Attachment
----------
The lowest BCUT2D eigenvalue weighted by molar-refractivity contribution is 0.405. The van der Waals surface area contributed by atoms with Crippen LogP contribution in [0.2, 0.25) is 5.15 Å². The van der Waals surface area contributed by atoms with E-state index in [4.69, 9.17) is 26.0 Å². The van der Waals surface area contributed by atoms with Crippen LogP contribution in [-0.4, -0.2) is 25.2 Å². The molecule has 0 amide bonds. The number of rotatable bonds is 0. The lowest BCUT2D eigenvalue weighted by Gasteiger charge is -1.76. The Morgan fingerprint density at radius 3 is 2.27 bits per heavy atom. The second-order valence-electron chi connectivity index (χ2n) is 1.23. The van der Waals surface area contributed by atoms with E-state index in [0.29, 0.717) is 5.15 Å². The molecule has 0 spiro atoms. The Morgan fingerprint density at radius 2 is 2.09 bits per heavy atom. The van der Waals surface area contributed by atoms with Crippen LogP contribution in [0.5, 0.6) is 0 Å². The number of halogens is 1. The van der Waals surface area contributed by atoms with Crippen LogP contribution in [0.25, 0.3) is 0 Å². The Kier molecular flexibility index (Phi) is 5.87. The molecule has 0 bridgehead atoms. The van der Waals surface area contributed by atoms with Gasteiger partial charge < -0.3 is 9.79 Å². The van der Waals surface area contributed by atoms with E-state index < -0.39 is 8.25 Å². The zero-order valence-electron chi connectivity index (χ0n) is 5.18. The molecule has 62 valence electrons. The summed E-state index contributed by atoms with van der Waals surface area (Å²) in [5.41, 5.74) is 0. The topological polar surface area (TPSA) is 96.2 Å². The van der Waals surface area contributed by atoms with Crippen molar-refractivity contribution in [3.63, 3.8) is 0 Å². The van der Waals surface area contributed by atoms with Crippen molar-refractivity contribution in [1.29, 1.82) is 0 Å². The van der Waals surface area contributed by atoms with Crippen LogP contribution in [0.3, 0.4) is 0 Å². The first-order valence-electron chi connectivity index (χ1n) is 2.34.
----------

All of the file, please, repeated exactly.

The lowest BCUT2D eigenvalue weighted by molar-refractivity contribution is 0.405. The van der Waals surface area contributed by atoms with Crippen LogP contribution in [0.2, 0.25) is 5.15 Å². The van der Waals surface area contributed by atoms with E-state index in [4.69, 9.17) is 26.0 Å². The van der Waals surface area contributed by atoms with Crippen LogP contribution in [-0.4, -0.2) is 25.2 Å². The molecule has 0 amide bonds. The number of rotatable bonds is 0. The lowest BCUT2D eigenvalue weighted by Gasteiger charge is -1.76. The Morgan fingerprint density at radius 3 is 2.27 bits per heavy atom. The second-order valence-electron chi connectivity index (χ2n) is 1.23. The van der Waals surface area contributed by atoms with E-state index in [0.29, 0.717) is 5.15 Å². The molecule has 0 spiro atoms. The Morgan fingerprint density at radius 2 is 2.09 bits per heavy atom. The van der Waals surface area contributed by atoms with Crippen LogP contribution in [0.5, 0.6) is 0 Å². The number of halogens is 1. The van der Waals surface area contributed by atoms with Crippen LogP contribution in [0.25, 0.3) is 0 Å². The Kier molecular flexibility index (Phi) is 5.87. The molecule has 0 bridgehead atoms. The van der Waals surface area contributed by atoms with Gasteiger partial charge < -0.3 is 9.79 Å². The van der Waals surface area contributed by atoms with E-state index < -0.39 is 8.25 Å². The zero-order valence-electron chi connectivity index (χ0n) is 5.18. The molecule has 62 valence electrons. The summed E-state index contributed by atoms with van der Waals surface area (Å²) in [5.41, 5.74) is 0. The topological polar surface area (TPSA) is 96.2 Å². The van der Waals surface area contributed by atoms with Crippen molar-refractivity contribution in [3.63, 3.8) is 0 Å². The van der Waals surface area contributed by atoms with Crippen molar-refractivity contribution in [1.29, 1.82) is 0 Å². The van der Waals surface area contributed by atoms with Crippen LogP contribution in [0.3, 0.4) is 0 Å². The first-order valence-electron chi connectivity index (χ1n) is 2.34.